No matter which forecast you read, the truth is the winter of 2014/2015 could leave Maryland covered in snow, pelted with sleet or encrusted in freezing rain any given day. With millions of people trying to get to and from work, school and activities, the State Highway Administration (SHA) is prepared to get roads clear and passable quickly after precipitation stops.  SHA showed off its array of snow fighting equipment at the Statewide Operations Center in Hanover and at the Fairland Maintenance Facility in Montgomery County.

To complement its fleet of plow trucks, dual wing plows, tow plows and state-of-the-art snow blowers, SHA will deploy nine new “Monster Plow Trucks” that are nearly one and a half times the size of a regular plow truck. The quad axle truck has extra salt and fuel capacity, allowing drivers to stay on routes longer before having to reload and refuel. Standard SHA trucks can carry seven cubic yards of salt and hold 80 gallons of bio-diesel fuel. The quad axle truck can carry 17 cubic yards of salt and has a 120 gallon fuel tank.

(SHA Photo: Quad Axle Truck)

“Having the extra fuel capacity to remain on the roads for double the time as a standard truck is critical when storms are producing an inch or more of snow an hour,” said SHA Administrator Melinda B. Peters.

Salt Reduction

Each year, SHA’s goal is to use less salt on the roads while keeping highways safe and passable. One method being used is pre-wetting salt before dispensing it onto the roads.  SHA wets the salt with brine or magnesium chloride prior to spreading; this helps it adhere to road surfaces and prevent waste due to “bounce and scatter.” Experience and studies show that pre-wetting can lead to a 30 percent reduction in salt usage.

“Battling a winter storm requires good equipment with a skilled workforce and contractors,” said Ms. Peters. “We’re using better technology, training our staff and contractors and using other methods to keep us ahead of and not behind a storm.”

It is a balance to find the right amount of salt needed to keep roads safe and reduce impacts on the environment and at the same time save money.  SHA’s salt domes and barns are constructed to prevent salt from becoming wet and running out of the structures. Crews operating loaders are skilled at loading salt into the back of a dump truck without extensive spill.

Additionally, SHA is modernizing roadway weather sensors to help crews receive enhanced pavement information. Many of the existing pavement sensors are embedded in the roadway and degrade over time.  SHA is employing pavement sensors with laser technology that are pole mounted rather than embedded in the pavement. SHA has 35 pole-mounted laser sensors and plans to install 100 more by the end of 2015.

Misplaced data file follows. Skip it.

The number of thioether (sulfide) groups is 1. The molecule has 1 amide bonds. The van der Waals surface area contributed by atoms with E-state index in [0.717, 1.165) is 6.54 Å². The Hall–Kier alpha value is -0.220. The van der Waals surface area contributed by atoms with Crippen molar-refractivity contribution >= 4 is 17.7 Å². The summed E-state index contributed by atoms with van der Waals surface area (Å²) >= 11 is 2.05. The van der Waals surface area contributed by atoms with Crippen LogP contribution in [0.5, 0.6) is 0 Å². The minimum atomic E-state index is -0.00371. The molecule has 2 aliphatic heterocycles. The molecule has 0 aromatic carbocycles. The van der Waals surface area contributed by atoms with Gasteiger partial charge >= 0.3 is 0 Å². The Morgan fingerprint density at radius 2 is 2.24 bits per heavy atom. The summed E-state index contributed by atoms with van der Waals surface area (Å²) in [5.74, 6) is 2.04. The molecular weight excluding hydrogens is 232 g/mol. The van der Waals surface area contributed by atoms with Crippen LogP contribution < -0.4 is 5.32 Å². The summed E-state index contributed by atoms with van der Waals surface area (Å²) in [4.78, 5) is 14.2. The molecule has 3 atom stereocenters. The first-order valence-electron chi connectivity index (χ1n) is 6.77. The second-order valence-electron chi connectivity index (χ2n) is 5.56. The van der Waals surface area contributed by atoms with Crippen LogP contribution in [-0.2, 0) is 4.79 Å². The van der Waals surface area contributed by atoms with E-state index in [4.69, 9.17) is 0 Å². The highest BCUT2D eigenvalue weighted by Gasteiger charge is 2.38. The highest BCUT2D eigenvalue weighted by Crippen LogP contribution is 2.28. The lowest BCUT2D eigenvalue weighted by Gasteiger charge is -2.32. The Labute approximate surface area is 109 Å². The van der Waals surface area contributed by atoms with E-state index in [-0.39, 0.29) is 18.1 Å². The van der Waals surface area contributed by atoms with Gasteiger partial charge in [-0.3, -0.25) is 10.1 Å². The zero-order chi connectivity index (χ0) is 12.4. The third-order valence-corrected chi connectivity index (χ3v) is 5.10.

Before the Storm

SHA maintenance personnel and operations staff plans for each storm as much as several days in advance. They closely monitor weather forecasts and treat major roads and interstates in advance of storms. Over the past several years, SHA increased the pre-treatment of State roads using salt brine.  Crews spray the salt brine onto roads several hours or up to a few days prior to a storm, leaving a thin film of salt on the pavement.  Pre-treating will not take place if a storm is forecast to begin as rain because the brine solution will wash off and be ineffective. There are 14 salt brine facilities and 94 salt barns throughout Maryland, filled with 380,000 tons of salt and nearly 900,000 gallons of salt brine to treat the more than 16,000 lane miles of SHA-maintained roads.

Before a storm hits is the best time for motorists to make certain their vehicles are in proper working order.  A thorough check of belts, hoses and battery life is essential.  Adequate tire tread is also critical in winter driving. Cold weather can turn a small problem into a costly and dangerous larger problem.

During the storm

“Take it slow on ice and snow. Remember not to pass snow plows or plow trains.  The unplowed roads are ahead of the plows and the treated roads are behind them,” added Ms. Peters. “We ask motorists to clear snow completely off vehicles before driving.  It provides increased visibility, and packed snow can become dangerous projectiles in the days after a storm.”

When the weather service forecasts storms with six or more inches of snow, SHA will designate certain park and ride lots where truckers can pull off and wait out the storm. These lots serve as safe havens for truckers and lessen the chance of large trucks becoming stuck or disabled during winter weather. For a complete listing of emergency truck pull off locations, click here.

For larger predicted storms, SHA is continuing to deploy heavy-duty tow trucks designed to tow large commercial trucks should they become disabled in the roadway. The large tow trucks will be deployed at strategic areas where trucks have a higher chance of becoming stuck.


SHA crews work hard to keep roads passable during snow storms so that access to critical services, such as hospitals, can be maintained.  SHA reminds everyone to “Know Before You Go – Especially in Ice and Snow.”  Maryland now has free 511 traveler information.  Call 511 or 1-855-GOMD511 or visit:  for current travel information. Sign up to personalize travel route information through MY511 on the website.  Remember to use 511 safely – Maryland law restricts hand-held mobile phone use and texting while driving.  Travelers can also plan ahead before heading out by logging onto the cyber highway at and clicking on “CHART.”

Finally, follow SHA on social media through Twitter @MDSHA and on Facebook at  SHA will continue to use SoundCloud for real-time updates during winter weather. The social media platforms are staffed Monday through Friday 8:30 a.m. to 5:00 p.m. and during major emergencies and storms.